What did I buy?
Hundreds of thousands of brownfields are located across the county. Brownfields are properties formerly utilized for commercial, industrial, or manufacturing purposes that have resulted in an environmental impact to the Site. According to the EPA, a Brownfield Property is a “site, the expansion, redevelopment, or reuse of which may be complicated by the presence or potential presence of a hazardous substance, pollutant, or contaminant.”
What’s in it for the developer?
One may ask themselves, “why on earth would anyone buy a contaminated site?!” The financial responsibility of remediating a brownfield, as well as the uncertainty of which and how much of a pollutant is impacting the property may indeed seem daunting. However, redeveloping a brownfield benefits the developer as well as the area surrounding the Site.
The redevelopment of brownfield sites promotes the recycling and reuse of urban land, rather than allowing for urban sprawl. This reduces traffic to remote areas, generates less traffic and air pollution, and preserves virgin land. Additionally, many brownfields are situated on waterfronts. This is due to the need for large quantities of water for historic industrial facilities for various purposes. Waterfront property in urban areas comes at a premium cost for developers. Tax credits are made available to those who develop brownfields. Check out this blog for more information on brownfield tax credits: What is the NYSDEC Brownfield Cleanup Program, and How Can I Get Involved?
Developers who volunteer to redevelop brownfield sites have the added benefit of excellent public relations and outreach opportunities with local communities because they are assisting in removing potentially harmful pollutants from, beautifying and revitalizing under-served areas.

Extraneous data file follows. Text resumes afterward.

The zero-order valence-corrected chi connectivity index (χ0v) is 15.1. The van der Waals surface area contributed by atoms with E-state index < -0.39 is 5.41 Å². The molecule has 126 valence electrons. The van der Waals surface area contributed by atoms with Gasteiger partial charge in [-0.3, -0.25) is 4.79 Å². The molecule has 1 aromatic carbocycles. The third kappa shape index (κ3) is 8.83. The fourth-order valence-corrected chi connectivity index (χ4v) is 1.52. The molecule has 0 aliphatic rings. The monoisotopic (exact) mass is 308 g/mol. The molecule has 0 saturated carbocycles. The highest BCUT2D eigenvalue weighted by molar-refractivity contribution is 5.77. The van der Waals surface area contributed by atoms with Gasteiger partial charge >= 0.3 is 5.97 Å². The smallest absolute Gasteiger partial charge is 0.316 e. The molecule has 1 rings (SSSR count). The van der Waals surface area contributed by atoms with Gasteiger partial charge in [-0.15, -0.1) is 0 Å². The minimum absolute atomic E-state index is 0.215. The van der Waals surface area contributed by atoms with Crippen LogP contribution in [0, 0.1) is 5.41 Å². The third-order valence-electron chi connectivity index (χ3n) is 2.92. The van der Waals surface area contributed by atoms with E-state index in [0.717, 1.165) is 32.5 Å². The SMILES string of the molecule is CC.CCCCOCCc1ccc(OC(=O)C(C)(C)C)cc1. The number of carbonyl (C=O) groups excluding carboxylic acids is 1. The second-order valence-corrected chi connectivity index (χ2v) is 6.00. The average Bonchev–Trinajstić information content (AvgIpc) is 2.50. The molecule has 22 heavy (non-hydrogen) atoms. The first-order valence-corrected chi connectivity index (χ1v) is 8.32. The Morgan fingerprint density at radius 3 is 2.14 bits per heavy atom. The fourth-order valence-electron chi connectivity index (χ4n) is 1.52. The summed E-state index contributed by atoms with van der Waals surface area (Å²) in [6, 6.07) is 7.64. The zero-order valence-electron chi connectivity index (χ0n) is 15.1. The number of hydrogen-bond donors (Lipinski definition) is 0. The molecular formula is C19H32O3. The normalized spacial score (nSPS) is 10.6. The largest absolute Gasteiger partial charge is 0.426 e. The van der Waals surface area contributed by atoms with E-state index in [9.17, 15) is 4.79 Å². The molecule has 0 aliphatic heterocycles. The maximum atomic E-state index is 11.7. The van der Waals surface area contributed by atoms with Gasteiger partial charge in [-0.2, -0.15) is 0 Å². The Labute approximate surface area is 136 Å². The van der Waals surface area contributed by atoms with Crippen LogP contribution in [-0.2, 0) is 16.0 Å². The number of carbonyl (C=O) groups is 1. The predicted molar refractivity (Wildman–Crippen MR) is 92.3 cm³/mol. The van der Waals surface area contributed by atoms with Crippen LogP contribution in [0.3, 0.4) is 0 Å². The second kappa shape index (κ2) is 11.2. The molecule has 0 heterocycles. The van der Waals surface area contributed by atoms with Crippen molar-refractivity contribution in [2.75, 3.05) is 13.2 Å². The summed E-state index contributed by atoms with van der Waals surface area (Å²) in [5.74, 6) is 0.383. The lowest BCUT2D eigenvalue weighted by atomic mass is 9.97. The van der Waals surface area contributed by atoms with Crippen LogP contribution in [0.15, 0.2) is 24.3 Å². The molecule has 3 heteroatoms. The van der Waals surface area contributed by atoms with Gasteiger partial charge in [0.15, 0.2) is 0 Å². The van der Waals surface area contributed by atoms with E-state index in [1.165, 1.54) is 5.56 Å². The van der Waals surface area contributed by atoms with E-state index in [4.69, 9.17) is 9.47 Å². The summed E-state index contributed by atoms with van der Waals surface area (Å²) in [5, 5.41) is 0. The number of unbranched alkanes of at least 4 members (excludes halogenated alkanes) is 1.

Brownfield developments come with a set of potential setbacks and delays that can hinder a project, unless they are appropriately prepared. Upfront costs to purchase and investigate the Site must be anticipated before the property is purchased. If possible, Phase I and Phase II Environmental Site Assessments should be performed so that the type of contamination impacting the Site can be confirmed and characterized to the extent possible. These investigations would be followed by a full remedial investigation once the Site is enrolled in a clean-up program. However, these initial investigations are not always possible. The uncertainty of the extent of contamination leads to an uncertainty in the cost of the remediation. Therefore, financing can be more difficult to obtain. Additionally, finding contamination during the development can lead to significant delays in the construction schedule. By securing an environmental consultant early in the process and allowing for ample lead time to investigate and design a remedial action work plan, these delays can be minimized.
Brownfield development sites are regulated at the federal, state, and (for New York City) local level. Once a Site is accepted into a Brownfield Cleanup Program by a regulator, a remedial investigation needs to be performed to understand the appropriate remedial action(s). If you are the owner of a brownfield site or considering purchasing such a site, contact Walden today for assistance in navigating the brownfield process.Check out our Site Planning and Development webpage for more on Walden’s services for developers.
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